The absences of Bryant and Steve Nash have robbed the Lakers of this dynamic and, as a result, the team has struggled offensively. With Bryant back into the fold and playing at a high level, Los Angeles will do a better job scoring the ball.
Throughout the 2-guard’s career, his teams have produced 112 points per 100 possessions according to Basketball Reference. If the Lakers as a whole come anywhere close to that figure, they will morph into one of the best scoring units in the league.
The Los Angeles Lakers have been a very average team defensively this season, and that’s a great thing. It would be quite difficult to make the postseason if they were somewhere near the bottom of the league in this facet, given that the offense has been subpar in 2013-14.
One must assume Bryant's return will also have an impact on the defense.
The Lakers are as close as its gets to vanilla in terms of protecting their basket. They do not have a dominant interior anchor, nor do they have great perimeter defenders.
Instead, they get by on this end by essentially conceding the rim area and nothing else. The Purple and Gold defend the paint at a bottom-five rate per NBA.com. Whether it’s via post-ups or drives, teams have consistently scored on the interior against the Lakers through the early portion of the 2013-14 campaign.
Per Team Rankings, they are among the Association's worst teams when yielding points in the paint. The lack of stoppers at every respective position explains why it is that teams have an easy time waltzing to the basket for scores against the Lakers.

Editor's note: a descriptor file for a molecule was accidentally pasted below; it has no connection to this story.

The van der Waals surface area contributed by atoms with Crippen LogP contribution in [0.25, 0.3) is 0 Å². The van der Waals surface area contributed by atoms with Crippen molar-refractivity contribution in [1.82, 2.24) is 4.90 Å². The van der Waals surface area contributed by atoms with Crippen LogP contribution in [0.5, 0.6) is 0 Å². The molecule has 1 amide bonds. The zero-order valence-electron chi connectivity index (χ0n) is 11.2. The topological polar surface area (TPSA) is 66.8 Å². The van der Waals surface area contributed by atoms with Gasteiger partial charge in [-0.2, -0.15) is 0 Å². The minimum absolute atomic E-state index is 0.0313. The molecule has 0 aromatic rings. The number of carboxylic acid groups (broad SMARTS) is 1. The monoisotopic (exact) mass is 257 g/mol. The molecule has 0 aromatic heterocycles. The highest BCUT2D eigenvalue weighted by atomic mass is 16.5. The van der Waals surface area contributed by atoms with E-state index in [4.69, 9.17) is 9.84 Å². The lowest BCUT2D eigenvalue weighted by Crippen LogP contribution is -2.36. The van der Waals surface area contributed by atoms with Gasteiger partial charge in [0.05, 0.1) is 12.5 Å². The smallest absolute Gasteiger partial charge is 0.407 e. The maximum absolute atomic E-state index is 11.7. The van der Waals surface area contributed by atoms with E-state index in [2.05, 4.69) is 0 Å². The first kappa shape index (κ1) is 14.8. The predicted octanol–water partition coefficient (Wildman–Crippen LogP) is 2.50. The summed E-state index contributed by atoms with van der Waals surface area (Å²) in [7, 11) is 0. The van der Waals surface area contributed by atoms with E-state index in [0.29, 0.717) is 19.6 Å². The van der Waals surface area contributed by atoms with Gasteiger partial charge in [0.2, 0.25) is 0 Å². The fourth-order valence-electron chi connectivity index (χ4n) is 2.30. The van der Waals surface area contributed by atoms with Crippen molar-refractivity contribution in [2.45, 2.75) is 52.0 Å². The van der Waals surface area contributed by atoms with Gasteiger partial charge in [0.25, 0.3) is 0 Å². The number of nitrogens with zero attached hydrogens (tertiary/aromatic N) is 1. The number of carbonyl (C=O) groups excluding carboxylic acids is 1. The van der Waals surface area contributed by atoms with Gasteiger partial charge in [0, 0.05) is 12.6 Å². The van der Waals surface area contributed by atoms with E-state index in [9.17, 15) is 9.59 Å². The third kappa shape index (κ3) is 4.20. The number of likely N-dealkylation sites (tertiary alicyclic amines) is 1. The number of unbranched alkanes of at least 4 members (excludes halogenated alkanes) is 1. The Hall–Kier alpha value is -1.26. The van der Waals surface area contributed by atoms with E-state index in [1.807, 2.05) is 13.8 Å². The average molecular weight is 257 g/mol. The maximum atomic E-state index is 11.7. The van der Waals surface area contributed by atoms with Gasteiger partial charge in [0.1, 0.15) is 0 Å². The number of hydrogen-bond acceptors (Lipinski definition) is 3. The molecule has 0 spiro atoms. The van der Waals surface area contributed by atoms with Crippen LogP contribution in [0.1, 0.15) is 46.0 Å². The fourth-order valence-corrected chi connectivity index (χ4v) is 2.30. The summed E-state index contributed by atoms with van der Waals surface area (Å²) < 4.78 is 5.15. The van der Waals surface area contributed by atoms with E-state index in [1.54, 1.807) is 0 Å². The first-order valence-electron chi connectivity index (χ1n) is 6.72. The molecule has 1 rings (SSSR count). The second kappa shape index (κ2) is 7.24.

Mike D’Antoni’s group mitigates this weakness by making every other shot a bit more difficult. Los Angeles players close out on mid-range jumpers as well as three-point attempts.
They are not great by any stretch of the imagination in these settings, but they do a good-enough job that their defense does not completely fall apart. This trend must continue for the remainder of the season in conjunction with a prospective improved offense for the Lakers to make the playoffs.
That may prove easier said than done, though. Bryant was only occasionally invested on the defensive end in 2012-13 and, thus, the Lakers felt the repercussions. Grantland’s Zach Lowe witnessed his shortcomings and offered this assessment in March 2013:
Bryant, as the whole Internet (including this corner of it) has noted repeatedly, has been an irresponsible off-ball defender all season. He gambles out of scheme whenever he feels like it, often turning his back completely to his man, and several of Washington’s 11 3s during the Lakers’ home loss to the Wiz on Friday were the direct result of Bryant deciding he didn’t want to play team defense any longer.
Bryant’s lack of effort and inattention to detail were tolerated last season, but the four-time All-Star Game MVP will have to step it up considerably. Given his age and unclear physical status, it would be ludicrous to expect elite defense from the superstar, mind you.
Instead, the Lakers simply need their leader to play with discipline. He will probably get beat off the dribble, but there is no excuse for him to avoid contesting shots out on the perimeter.
He cannot take possessions off where he rests and allows his man to cut to the hoop unimpeded. Bryant’s teammates are already entrenched in the team’s defensive principles and hence, it’s important that the status quo remains.
As long as Bryant does not sabotage the defense with lazy efforts, the Lakers will defend well enough for the team to have a shot at a playoff berth once mid-April rolls around.